Combining investments with life cover

Endowments are regular premium policies which combine investments with life cover and are sometimes used to repay interest-only mortgages. Endowments are offered by life assurance companies, have a fixed term and usually require you to pay a fixed premium on a regular basis.

 

Some of your premium is used to buy life cover (so if you die before the end of the term the policy pays out a death benefit) and the remainder of the premium is invested. The amount of life cover will depend upon the premium you pay, your age and sex, and the length of the policy.

Many life assurance companies and friendly societies offer a with-profits fund. If you keep paying the premiums, these plans offer a guaranteed minimum value at maturity. If investments do well then they will add a bonus to the guaranteed minimum amount. They may also add a final bonus at the end of the policy term. You can also often choose from a range of other funds which can invest in, for example, UK and overseas shares, fixed interest securities, property and cash.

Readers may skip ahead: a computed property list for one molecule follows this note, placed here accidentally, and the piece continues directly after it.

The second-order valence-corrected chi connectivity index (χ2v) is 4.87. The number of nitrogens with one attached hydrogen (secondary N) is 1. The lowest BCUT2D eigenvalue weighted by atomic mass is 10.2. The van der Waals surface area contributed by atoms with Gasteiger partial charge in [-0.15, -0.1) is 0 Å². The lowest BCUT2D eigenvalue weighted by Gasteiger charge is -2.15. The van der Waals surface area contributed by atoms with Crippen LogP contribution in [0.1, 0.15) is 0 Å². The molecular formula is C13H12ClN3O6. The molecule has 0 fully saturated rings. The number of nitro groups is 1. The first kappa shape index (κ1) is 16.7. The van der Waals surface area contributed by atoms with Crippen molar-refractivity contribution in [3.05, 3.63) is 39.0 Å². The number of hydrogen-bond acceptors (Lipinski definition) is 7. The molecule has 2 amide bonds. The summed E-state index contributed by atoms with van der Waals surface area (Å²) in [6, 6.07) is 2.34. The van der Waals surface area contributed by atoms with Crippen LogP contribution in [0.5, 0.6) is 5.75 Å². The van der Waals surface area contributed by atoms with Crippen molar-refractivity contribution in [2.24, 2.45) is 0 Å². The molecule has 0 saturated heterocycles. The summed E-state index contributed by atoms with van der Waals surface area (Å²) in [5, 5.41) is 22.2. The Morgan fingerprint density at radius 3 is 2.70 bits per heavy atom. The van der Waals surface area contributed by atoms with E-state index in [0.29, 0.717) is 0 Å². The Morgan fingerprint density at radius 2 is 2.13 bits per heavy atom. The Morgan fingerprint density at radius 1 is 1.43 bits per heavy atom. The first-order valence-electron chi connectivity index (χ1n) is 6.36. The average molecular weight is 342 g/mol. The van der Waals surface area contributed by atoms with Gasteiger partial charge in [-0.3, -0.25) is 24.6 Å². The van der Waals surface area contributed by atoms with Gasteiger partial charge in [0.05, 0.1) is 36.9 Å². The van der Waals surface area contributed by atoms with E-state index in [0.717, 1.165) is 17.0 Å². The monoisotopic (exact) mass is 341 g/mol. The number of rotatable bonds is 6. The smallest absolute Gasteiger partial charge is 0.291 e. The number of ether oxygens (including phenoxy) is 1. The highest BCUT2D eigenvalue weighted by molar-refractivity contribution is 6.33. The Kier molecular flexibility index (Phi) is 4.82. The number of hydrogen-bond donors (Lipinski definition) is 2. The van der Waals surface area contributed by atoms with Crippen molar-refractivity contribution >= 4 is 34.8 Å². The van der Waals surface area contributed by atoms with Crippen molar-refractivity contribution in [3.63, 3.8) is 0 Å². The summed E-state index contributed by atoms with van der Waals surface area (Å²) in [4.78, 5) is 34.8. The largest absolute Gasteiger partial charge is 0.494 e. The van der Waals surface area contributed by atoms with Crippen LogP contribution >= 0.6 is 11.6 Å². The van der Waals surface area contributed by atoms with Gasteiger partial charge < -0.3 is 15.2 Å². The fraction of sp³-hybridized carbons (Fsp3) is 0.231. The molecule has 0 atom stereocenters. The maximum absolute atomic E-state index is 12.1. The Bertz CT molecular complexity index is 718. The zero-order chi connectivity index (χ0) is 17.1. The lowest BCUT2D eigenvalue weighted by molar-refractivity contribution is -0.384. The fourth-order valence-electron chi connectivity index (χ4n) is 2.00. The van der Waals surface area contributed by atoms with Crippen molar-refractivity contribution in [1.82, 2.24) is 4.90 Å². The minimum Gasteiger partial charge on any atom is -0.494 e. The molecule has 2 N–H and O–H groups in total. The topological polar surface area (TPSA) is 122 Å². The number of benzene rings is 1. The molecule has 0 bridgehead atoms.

Maximum investment plans tend to offer a wider range of funds than other types of endowment. Maximum investment plans may also offer a way of investing in funds managed by other companies, but this may lead to higher charges.

If the policy has a planned duration of at least ten years and is held until the end of the term, the value of the policy will be paid to you as a lump sum, generally without any further tax liability.

In some other cases you may have to pay income tax at maturity if you are a higher-rate taxpayer (or close to being one). For example if you stop an endowment early, you may have to pay tax on any capital growth.

If you do not maintain premiums into a friendly society savings plan until the end of the term, you may have to pay some tax.